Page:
(l-r : Notre Dame Athletic Director Jack Swarbrick, head football coach Brian Kelly)

While the September 2010 suicide of St. Mary’s College freshman Elizabeth “Lizzy” Seeburg and Notre Dame’s apparent disinterest in identifying and punishing her alleged rapist has been mentioned a couple of previous times in this space (“Tribune : Irish Aren’t Breaking A Sweat Over Accused Rapist”, 11/20/10,  “ND: We’re Not A Finishing School For Rapists”, 2/10/11), all of that came before the Fighting Irish’s  spectacular return prominence and preparations to challenge for a national championship next month.  And with that BCS Championship game against Alabama looming on the horizon, Washington Post columnist Melinda Henneberger (a Notre Dame alum) claims Brian Kelly’s squad includes multiple players sexual predators  (“what’s really surprising me are those who believe as I do that two players on the team have committed serious criminal acts – sexual assault in one case, and rape in another — but assumed that I’d support the team anyway, just as they are”), and as such, she’s unlikely toattend the January 7 contest at Sun Life Stadium.

The alums who mystify me are those who know the real story, believe it, and are giddy still over a winning season that’s at least in part the result of wrong behavior. I did myself a favor recently and unsubscribed from the alumni e-mails touting the school’s good works and asking, “What would you fight for?” (Football?)

My husband says he continues to be amazed by the depths of my disillusionment; had I really thought they were so much better than this? You bet I did; in fact, Notre Dame isn’t Notre Dame if it isn’t, which might explain why school officials maintain to this day that they’ve done nothing wrong, have never besmirched Miss Seeberg’s memory, and have no idea how so many fans think they know so much about her. (Here’s how: A longtime ND donor I interviewed said a top university official told him straight up that Lizzy had been sexually aggressive with the player rather than the other way around: “She was all over the boy.”)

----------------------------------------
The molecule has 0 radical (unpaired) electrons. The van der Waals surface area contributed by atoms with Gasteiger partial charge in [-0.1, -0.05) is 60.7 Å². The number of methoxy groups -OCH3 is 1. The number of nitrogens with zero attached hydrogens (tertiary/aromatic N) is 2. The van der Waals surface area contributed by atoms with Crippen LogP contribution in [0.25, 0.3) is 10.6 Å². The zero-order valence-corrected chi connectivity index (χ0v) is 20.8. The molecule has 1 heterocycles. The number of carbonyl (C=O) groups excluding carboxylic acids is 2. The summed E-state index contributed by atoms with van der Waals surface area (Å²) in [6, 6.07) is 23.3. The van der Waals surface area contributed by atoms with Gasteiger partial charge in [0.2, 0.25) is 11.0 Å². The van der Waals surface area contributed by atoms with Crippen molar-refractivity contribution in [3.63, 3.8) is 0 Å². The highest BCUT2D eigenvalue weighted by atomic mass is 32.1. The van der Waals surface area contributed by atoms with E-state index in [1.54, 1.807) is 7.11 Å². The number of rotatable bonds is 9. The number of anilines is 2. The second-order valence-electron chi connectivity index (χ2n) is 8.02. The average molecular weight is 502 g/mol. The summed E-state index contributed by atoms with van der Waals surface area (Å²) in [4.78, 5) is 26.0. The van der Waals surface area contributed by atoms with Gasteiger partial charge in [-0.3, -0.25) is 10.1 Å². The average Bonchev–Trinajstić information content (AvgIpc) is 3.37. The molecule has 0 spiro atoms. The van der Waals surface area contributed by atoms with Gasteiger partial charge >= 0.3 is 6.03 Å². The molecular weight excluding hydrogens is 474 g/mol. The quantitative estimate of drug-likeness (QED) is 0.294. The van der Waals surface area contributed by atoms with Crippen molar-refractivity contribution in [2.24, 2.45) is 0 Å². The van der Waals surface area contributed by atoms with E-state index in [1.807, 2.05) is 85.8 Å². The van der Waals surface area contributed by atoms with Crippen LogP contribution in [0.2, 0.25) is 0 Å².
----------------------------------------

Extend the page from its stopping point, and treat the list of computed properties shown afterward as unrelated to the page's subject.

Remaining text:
In South Bend, naturally, knowing is particularly burdensome: “I’ve watched almost every game this season and there’s not a single time that I don’t feel extreme anger when I see [the accused] on the field,” said Kaliegh Fields, a Saint Mary’s junior who went with Lizzy to the police station. “Once I start thinking about the people who put the school’s success in a sport over the life of a young woman, I can’t help but feel disgust. Everyone’s always saying how God’s on Notre Dame’s side,” she added. “And I think, ‘How could he be?’ “